alternative financing labour cost

Alternative financing: Know your options when it’s time to borrow

By Jeff Mitelman

Growing a restaurant business at a stable pace throughout the year can be challenging, even for the most experienced restaurant owner. The seasonality and competitive nature of the industry, changing consumer eating trends, and the ramp up costs for expansion all require savvy planning – and often an infusion of capital to put the plans in place.

Many restaurateurs find it challenging to secure this financing from traditional banks as small business loans typically require a personal guarantor or personal collateral in the form of a home or other assets, along with a long history of high personal credit scores.

Successfully managing your business can be capital-intensive upfront. You might need to beef up staffing, invest in better quality equipment, add a new deck or bar area to cater to more customers, or (heaven forbid) deal with an emergency like Shelley Simon, the owner of Station 4 in northwestern Ontario.

Last year, when the roof caved in at Station 4, Shelley had no other choice but to move into a new building. She needed to move fast, but knew that a traditional bank– even the one where she kept her accounts – would not give her the funding she needed.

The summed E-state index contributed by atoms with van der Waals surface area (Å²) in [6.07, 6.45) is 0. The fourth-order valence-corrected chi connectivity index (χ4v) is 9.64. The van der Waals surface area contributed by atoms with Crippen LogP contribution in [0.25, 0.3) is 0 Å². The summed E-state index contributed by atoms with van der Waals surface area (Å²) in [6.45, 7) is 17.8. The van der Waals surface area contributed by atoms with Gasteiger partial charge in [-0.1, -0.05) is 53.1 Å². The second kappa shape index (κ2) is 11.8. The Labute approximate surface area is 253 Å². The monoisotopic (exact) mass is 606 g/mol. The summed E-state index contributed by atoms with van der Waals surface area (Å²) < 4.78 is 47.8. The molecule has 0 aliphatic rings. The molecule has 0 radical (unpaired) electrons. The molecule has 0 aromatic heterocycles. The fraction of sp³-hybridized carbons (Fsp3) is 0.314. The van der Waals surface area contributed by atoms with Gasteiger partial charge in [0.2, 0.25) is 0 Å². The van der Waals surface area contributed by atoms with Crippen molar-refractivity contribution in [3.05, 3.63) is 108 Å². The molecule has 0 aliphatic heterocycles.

“I think it is very hard to get a loan for a small restaurant from traditional banks because the ratio of restaurants closing all the time is not up to their standards,” Shelley said.

So when Shelley needed the additional funds quickly to deal with this emergency, she turned to alternative financing. By going this route, Shelley not only got the funds she needed to handle this unexpected emergency, but was also able to afford the upfront labour costs of extending the hours of operation at her third restaurant in Thunder Bay, The Scandinavian Home.

So what is alternative financing?

Alternative financing refers to financial channels and instruments that have emerged outside the traditional finance system, or are offered in collaboration with banks.

Unlike traditional banks, alternative financing providers – particularly those that specialize in serving Canada’s small to mid-size business market – make lending decisions based on a more holistic picture of how a restaurateur manages their business rather than on personal financial and credit information of the restaurant owner.